Telerehabilitation system allows people to do physiotherapy at home

Telerehabilitation system allo...
Fraunhofer's telerehabilitation system in use
Fraunhofer's telerehabilitation system in use
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Fraunhofer's telerehabilitation system in use
Fraunhofer's telerehabilitation system in use

Generally speaking, people tend to dislike doing the exercises that are part of physiotherapy. Not helping matters is the fact that in many cases, patients must travel to a clinic to perform those exercises under the supervision of a trained professional. Now, researchers from Germany’s Fraunhofer Institute for Open Communication Systems FOKUS are developing a “telerehabilitation” system that allows patients to perform exercises at home or when out and about, while still receiving feedback from a physiotherapist.

The system consists of a mini-PC-like internet-connected “physio box,” a mobile sensor unit, and “exercise editor” software.

To begin, the physiotherapist uses the exercise editor to create an exercise program that is suited to a specific patient’s needs, and which involves an increase in the intensity of the exercises over the course of several weeks. Once it’s ready to go, the program is loaded onto the patient’s physio box.

Once at home, the patient hooks that box up to their TV. The first time they use it, the physio box utilizes its Kinect camera and built-in software to map the patient’s bodily parameters in 3D, and create a biomechanical computer model of that person. Subsequently, the patient will be guided through their exercises by an on-screen animated avatar.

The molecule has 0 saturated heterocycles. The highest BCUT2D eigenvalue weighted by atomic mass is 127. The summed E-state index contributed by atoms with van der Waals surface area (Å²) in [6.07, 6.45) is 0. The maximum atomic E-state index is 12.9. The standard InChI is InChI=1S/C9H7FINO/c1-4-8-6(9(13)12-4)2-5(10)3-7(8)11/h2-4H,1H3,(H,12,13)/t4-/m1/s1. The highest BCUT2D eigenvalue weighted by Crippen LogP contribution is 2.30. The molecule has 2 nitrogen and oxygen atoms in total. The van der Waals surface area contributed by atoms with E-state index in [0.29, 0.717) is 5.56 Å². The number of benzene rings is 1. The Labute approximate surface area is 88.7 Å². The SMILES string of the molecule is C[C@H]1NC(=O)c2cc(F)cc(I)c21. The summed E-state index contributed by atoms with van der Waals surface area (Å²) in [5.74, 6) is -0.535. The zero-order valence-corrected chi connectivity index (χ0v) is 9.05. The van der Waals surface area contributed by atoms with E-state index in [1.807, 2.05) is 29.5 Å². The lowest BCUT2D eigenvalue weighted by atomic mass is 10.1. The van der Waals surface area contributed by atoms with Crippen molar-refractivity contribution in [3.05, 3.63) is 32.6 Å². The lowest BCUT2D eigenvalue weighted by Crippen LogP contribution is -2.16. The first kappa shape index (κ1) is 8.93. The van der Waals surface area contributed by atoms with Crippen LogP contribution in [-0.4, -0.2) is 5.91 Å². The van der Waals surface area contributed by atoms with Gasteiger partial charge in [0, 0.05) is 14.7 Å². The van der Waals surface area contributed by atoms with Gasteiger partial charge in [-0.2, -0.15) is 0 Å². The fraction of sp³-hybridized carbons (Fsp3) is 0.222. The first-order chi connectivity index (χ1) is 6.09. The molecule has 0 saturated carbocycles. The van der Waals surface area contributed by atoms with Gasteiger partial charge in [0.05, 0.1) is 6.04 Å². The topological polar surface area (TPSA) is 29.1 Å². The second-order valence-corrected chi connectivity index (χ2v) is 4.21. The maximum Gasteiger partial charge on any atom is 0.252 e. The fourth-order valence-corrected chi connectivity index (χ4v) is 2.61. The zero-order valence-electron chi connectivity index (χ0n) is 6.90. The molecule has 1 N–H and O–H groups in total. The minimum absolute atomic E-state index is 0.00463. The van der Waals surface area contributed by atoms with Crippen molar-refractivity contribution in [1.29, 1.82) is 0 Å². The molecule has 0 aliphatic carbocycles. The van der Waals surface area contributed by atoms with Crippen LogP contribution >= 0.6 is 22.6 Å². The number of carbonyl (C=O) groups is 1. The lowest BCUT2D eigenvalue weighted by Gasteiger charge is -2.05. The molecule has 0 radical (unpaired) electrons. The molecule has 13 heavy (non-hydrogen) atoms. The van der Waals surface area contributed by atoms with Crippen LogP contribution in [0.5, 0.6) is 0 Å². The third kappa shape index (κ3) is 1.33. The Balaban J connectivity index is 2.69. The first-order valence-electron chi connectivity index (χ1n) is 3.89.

Using its camera and the model it created, the box will keep track of the patient’s movements, and then send that data to the physiotherapist via the internet. After assessing the data, the therapist can then remotely adapt the patient’s exercise program as required.

The mobile sensor unit contains tools such as a heart-monitoring chest strap, to measure vital signs such as pulse, oxygen saturation levels, and – in cases where applicable – electrocardiogram readings. Linked to the user’s smartphone, the unit sends its gathered data to the physiotherapist, so it can be combined with the data from the physio box. If the patient’s heart rate is dangerously high while exercising, for instance, the therapist may decide to reduce the intensity of the program. An app on the smartphone will also alert the patient in real time, should they be pushing themselves too hard.

The researchers are additionally looking into using sensors attached to each of the patient’s limbs, to allow their phone to monitor their movements while away from their home and physio box. In this way, their physiotherapy could include things such as walking to work using a certain stride, or doing exercises at their desk while on a break.

A small group of patients have already tried the system out, but a field test of a larger group is scheduled to begin next month. The system could reportedly be ready for use by this summer (Northern Hemisphere).

Source: Fraunhofer

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